Part of me still thinks it’s a little strange to be a part of a site dedicated to the Reformed thoughts of ethnic minorities. Heck, I didn’t even realize I was a minority until a couple of years ago.

Well, that’s not entirely true. I’ve always known I was Mexican-American. In 1928, my pregnant grandma crossed the border to give birth, ensuring that my dad had dual citizenship. Not long after, the family moved into Arizona for good. So I’m not sure what generation Mexican-American that makes me, but I am one!

My mom is also an immigrant. She married my dad in 1980 and moved with him to the United States from Wales. So I guess I’m also Welsh-American! My college roommate was so amazed by the chain of events that would lead to a Mexican-American marrying a British woman that he gave me an affectionate nickname: Brixican.

The moniker fits. Because of family drama (we all have it) I never really got to know my Dad’s side of the family. He didn’t succeed in teaching me Spanish and had learned that speaking without a Mexican accent afforded him more opportunities in the locked-in-time state of Arizona. By the time I was born, my mom had lost most of her accent too. Her family was still in Wales, so our little family unit was pretty isolated from the rest of our bloodline. There I was, a Brixican with no accent, no knowledge of the Spanish language, and very limited access to Mexican and British culture.

It wasn’t until I began seminary that I started to realize I wasn’t white. I offered an opinion in class and was asked if that was a “Latino perspective”. Then I was required to write a paper about my racial experience and quickly realized that I had very little to say! At least at first blush.

But that paper started a process of ethnic self-realization. I never thought of myself as anything other than a run-of-the-mill white American. I can’t say that bothered me much; my wife is exactly that. But then I started replaying my childhood in my head and I realized something that to many minorities is obvious: I’m not white.

The few ignorant and racist kids in junior high called me “wetback” (a favorite joke for some) or “spick” (only a couple times) because I wasn’t white (I didn’t even realize these were racial slurs at the time).

The border patrol sat outside our newly built house in the country because my dad and I weren’t white.

People on my dad’s side of the family took issue with my mom because she was.

I was pulled over more by the Border Patrol, I dodged sideways looks for not speaking Spanish, and assumptions were made about a guy named “Marcos Ortega” because I wasn’t white. And I didn’t really know it! But now I have daughters, one of whom has skin even darker than me, and I can’t pass down a cultural identity because I never really had one to begin with. Thankfully, our identity isn’t solely defined by our ethnicity. Instead, as Christians, our identity is in Christ. This is the most fundamental identity I can pass down to my children.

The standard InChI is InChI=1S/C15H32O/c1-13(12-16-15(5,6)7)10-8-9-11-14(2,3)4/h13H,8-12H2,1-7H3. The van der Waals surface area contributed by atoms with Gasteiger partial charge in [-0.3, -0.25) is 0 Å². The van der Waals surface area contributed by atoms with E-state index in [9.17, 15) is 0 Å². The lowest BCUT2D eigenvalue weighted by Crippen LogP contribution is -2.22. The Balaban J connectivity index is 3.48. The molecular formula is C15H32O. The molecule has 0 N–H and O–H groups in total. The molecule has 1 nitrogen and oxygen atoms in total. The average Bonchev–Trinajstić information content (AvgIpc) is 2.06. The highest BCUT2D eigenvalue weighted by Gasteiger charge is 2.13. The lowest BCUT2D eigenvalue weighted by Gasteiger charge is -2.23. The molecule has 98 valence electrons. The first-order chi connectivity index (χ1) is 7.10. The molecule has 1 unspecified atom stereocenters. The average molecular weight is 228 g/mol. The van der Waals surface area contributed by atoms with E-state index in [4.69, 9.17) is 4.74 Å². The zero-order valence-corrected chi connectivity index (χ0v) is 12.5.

It is this embrace of Christianity, particularly as expressed in Reformed Presbyterianism, that has helped me realize that my ethnic identity – Latino, Hispanic, Brixican – is a tool to be used for Kingdom good. I have the opportunity to speak to Latino/as that have largely ignored the Reformed Tradition. I have the opportunity to stand with Hispanics for justice as we seek equal representation, equal dignity, and equal respect in the United States. My “white” upbringing and lack of accent affords me privilege that many of my fellow Latinos don’t have. Now I must ask, “How can I use this privilege wisely?”

I have a lot more to say. So I hope you keep reading this blog! But be warned: I’ll probably disappoint you in every way. If you want a typical Latino perspective on things (if there is such a thing), I probably won’t be able to deliver. And if you want a buttoned-up stereotypically Reformed perspective (again, I doubt this exists), I’ll probably disappoint you there too. Bear with me; I’m an ethnically-confused Brixican who is relatively new to this whole Reformed thing (another story for another time). Together, as we go on this journey, we’ll continue to learn, be refined, grow in our love for Jesus, and pursue kingdom good.

Marcos Ortega

Marcos Ortega (MDiv, Westminster Theological Seminary) is an Assistant Pastor at Goodwill Church (Evangelical Presbyterian Church) and lives in the Hudson River Valley in New York with his wife and two daughters.

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